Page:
The Rainbabies by Laura Krauss Melmed

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Synopsis

In the magic of a moonshower, a childless couple find a dozen tiny babies in the grass. Small enough to rock to sleep in a pair of wooden shoes, the children never grow. Even the tiniest babies can bring big adventures, though, and these little ones seem to find trouble as easily as bees find flowers. But the old couple's love never waivers and in the end they are rewarded with their hearts' desire.

Written in classic folktale tradition, illustrated with astonishing paintings, this beautiful story is woven from magic and moonbeams.

 

About Laura Krauss Melmed

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Laura Krauss Melmed is author of "Capital! Washington D. Laura Krauss Melmed is author of "Capital! Washington D.C. from A to Z" and "New York, New York! The Big Apple from C. from A to Z" and "New York, New York! The Big Apple from A to Z", also illustrated by FranE Lessac; "I Love You As MuA to Z", also illustrated by FranE Lessac; "I Love You As Much . . . ", illustrated by Henri Sorensen; and the criticallch . . . ", illustrated by Henri Sorensen; and the critically acclaimed "The Rainbabies", illustrated by Jim LaMarche. Sy acclaimed "The Rainbabies", illustrated by Jim LaMarche. She lives with her husband in Washington, D.C. he lives with her husband in Washington, D.C. Jim LaMarche wrote and illustrated "The Raft". He also ilJim LaMarche wrote and illustrated "The Raft". He also illustrated "Little Oh" and "The Rainbabies", both by Laura Krlustrated "Little Oh" and "The Rainbabies", both by Laura Krauss Melmed. He lives in Santa Cruz, California. In His Own auss Melmed. He lives in Santa Cruz, California. In His Own Words... "It's funny how things turn out. I wasn't one oWords... "It's funny how things turn out. I wasn't one of those kids with a clear vision of the future, the ones whof those kids with a clear vision of the future, the ones who know at age five that they will be writers or doctors or ar know at age five that they will be writers or doctors or artists. I liked to draw, but then, so did most of the kids I tists. I liked to draw, but then, so did most of the kids I knew, and growing up to be an artist never really occurred tknew, and growing up to be an artist never really occurred to me. What I did want to be, in order of preference, was a mo me. What I did want to be, in order of preference, was a magician, Davy Crockett, a doctor, a priest (until I found ouagician, Davy Crockett, a doctor, a priest (until I found out they couldn't get married), and a downhill ski racer. t they couldn't get married), and a downhill ski racer. "But I always loved to make things, and once I got going on "But I always loved to make things, and once I got going on a project I loved, I stuck with it. Once, when I was five ora project I loved, I stuck with it. Once, when I was five or six, I cut a thousand cloth feathers out of an old sheet, w six, I cut a thousand cloth feathers out of an old sheet, which I then attempted to glue to my bony little body. I was hich I then attempted to glue to my bony little body. I was sure I could have flown off the back porch if I'd just had asure I could have flown off the back porch if I'd just had a better glue. Another time I dug up some smooth blue-gray cl better glue. Another time I dug up some smooth blue-gray clay from the field behind our house, then molded it into an eay from the field behind our house, then molded it into an entire zoo, dried the animals in the sun, and painted them asntire zoo, dried the animals in the sun, and painted them as realistically as I could. I made a grotto out of cement, a realistically as I could. I made a grotto out of cement, a shoe box, and my fossil collection. I made moccasins out of shoe box, and my fossil collection. I made moccasins out of an old deerhide I found in the basement. "I grew up in tan old deerhide I found in the basement. "I grew up in the little Wisconsin town of Kewaskum, the soul of which was he little Wisconsin town of Kewaskum, the soul of which was the Milwaukee River. In the summer we rafted on it and swam the Milwaukee River. In the summer we rafted on it and swam in it. In the winter we skated on it, sometimes traveling miin it. In the winter we skated on it, sometimes traveling miles upriver. In the spring and fall my dad took us on long cles upriver. In the spring and fall my dad took us on long canoe trips, silently sneaking up on deer, heron, and fields anoe trips, silently sneaking up on deer, heron, and fields of a thousand Canada geese. And almost all year long we fishof a thousand Canada geese. And almost all year long we fished for bullheads and northerns from the dam. "I began coed for bullheads and northerns from the dam. "I began college at the University of Wisconsin as a biology major, butllege at the University of Wisconsin as a biology major, but somewhere along the line--I'm not sure when or even why--I somewhere along the line--I'm not sure when or even why--I switched to art, and graduated with a bachelor of science deswitched to art, and graduated with a bachelor of science degree in art. I still had no idea of becoming a professional gree in art. I still had no idea of becoming a professional artist, however. In the meantime, I joined VISTA (Volunteersartist, however. In the meantime, I joined VISTA (Volunteers in Service to America) and moved to Bismarck, North Dakota, in Service to America) and moved to Bismarck, North Dakota, to work with United Tribes of North Dakota creating school to work with United Tribes of North Dakota creating school curriculum materials. It was a great job. Because there werecurriculum materials. It was a great job. Because there were only a few of us, I was able to try my hand at a little of only a few of us, I was able to try my hand at a little of everything: writing, graphic design, photography, and illusteverything: writing, graphic design, photography, and illustration. It was then that I slowly realized that it might be ration. It was then that I slowly realized that it might be possible for me to make a living at art. I moved to Californpossible for me to make a living at art. I moved to California, and in the evenings-after working all day as a carpenteria, and in the eveni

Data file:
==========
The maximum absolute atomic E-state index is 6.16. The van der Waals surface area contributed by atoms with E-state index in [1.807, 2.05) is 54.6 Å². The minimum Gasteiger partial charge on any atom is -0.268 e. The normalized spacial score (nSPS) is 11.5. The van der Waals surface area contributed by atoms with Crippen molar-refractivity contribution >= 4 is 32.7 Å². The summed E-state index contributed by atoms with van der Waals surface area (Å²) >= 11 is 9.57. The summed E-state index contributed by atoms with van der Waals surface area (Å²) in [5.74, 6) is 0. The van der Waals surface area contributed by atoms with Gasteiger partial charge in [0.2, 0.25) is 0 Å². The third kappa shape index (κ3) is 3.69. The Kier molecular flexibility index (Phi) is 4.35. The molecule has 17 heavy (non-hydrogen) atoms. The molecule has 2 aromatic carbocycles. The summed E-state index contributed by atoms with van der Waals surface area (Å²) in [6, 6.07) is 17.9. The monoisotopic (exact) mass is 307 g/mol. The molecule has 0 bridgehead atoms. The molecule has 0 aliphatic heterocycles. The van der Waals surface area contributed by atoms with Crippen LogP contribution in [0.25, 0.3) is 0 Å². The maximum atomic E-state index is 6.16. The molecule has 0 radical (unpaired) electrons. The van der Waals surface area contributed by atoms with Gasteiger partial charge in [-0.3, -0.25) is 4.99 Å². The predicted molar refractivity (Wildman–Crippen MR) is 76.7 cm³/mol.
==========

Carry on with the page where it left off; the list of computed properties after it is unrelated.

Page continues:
Published January 1, 1994 by Scholastic. 34 pages
Genres: Children's Books, Literature & Fiction, Humor & Entertainment. Fiction

Unrated Critic Reviews for The Rainbabies

Publishers Weekly

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A childless couple finds a dozen tiny rainbabies and cares for them until their real mother arrives to claim her offspring. Calling the writing "flawless" and the paintings "equally mas

Feb 16 2004 | Read Full Review of The Rainbabies

Publishers Weekly

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Melmed's writing is flawless, her storyline clean and unaffected: a childless couple finds a dozen tiny rainbabies in the grass after a moonshower, takes them home and tenderly cares for them until the babies' real mother arrives to claim her offspring and reward the devoted husband and wife.

| Read Full Review of The Rainbabies

Publishers Weekly

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A childless couple finds a dozen tiny rainbabies and cares for them until their real mother arrives to claim her offspring.

| Read Full Review of The Rainbabies